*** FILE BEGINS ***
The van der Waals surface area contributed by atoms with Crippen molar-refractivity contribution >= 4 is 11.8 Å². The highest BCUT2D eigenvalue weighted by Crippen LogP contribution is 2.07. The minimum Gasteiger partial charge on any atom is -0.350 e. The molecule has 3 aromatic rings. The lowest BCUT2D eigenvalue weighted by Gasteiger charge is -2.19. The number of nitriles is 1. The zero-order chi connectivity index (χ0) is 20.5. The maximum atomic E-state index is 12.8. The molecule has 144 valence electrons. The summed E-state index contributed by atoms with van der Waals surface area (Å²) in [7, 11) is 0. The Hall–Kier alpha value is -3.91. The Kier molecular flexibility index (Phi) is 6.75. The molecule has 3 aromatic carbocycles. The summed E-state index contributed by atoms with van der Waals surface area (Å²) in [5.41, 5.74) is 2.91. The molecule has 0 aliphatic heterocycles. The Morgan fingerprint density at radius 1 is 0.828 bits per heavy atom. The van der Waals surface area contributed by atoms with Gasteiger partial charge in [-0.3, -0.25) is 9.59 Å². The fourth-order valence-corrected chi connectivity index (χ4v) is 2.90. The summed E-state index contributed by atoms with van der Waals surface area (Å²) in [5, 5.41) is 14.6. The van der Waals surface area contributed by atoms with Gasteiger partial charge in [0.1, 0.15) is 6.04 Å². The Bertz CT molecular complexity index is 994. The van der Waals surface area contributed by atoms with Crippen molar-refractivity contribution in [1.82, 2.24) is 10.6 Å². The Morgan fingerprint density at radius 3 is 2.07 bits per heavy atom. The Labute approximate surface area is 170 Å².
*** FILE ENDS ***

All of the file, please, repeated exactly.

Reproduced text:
The van der Waals surface area contributed by atoms with Crippen molar-refractivity contribution >= 4 is 11.8 Å². The highest BCUT2D eigenvalue weighted by Crippen LogP contribution is 2.07. The minimum Gasteiger partial charge on any atom is -0.350 e. The molecule has 3 aromatic rings. The lowest BCUT2D eigenvalue weighted by Gasteiger charge is -2.19. The number of nitriles is 1. The zero-order chi connectivity index (χ0) is 20.5. The maximum atomic E-state index is 12.8. The molecule has 144 valence electrons. The summed E-state index contributed by atoms with van der Waals surface area (Å²) in [7, 11) is 0. The Hall–Kier alpha value is -3.91. The Kier molecular flexibility index (Phi) is 6.75. The molecule has 3 aromatic carbocycles. The summed E-state index contributed by atoms with van der Waals surface area (Å²) in [5.41, 5.74) is 2.91. The molecule has 0 aliphatic heterocycles. The Morgan fingerprint density at radius 1 is 0.828 bits per heavy atom. The van der Waals surface area contributed by atoms with Gasteiger partial charge in [-0.3, -0.25) is 9.59 Å². The fourth-order valence-corrected chi connectivity index (χ4v) is 2.90. The summed E-state index contributed by atoms with van der Waals surface area (Å²) in [5, 5.41) is 14.6. The van der Waals surface area contributed by atoms with Gasteiger partial charge in [0.1, 0.15) is 6.04 Å². The Bertz CT molecular complexity index is 994. The van der Waals surface area contributed by atoms with Crippen molar-refractivity contribution in [1.82, 2.24) is 10.6 Å². The Morgan fingerprint density at radius 3 is 2.07 bits per heavy atom. The Labute approximate surface area is 170 Å².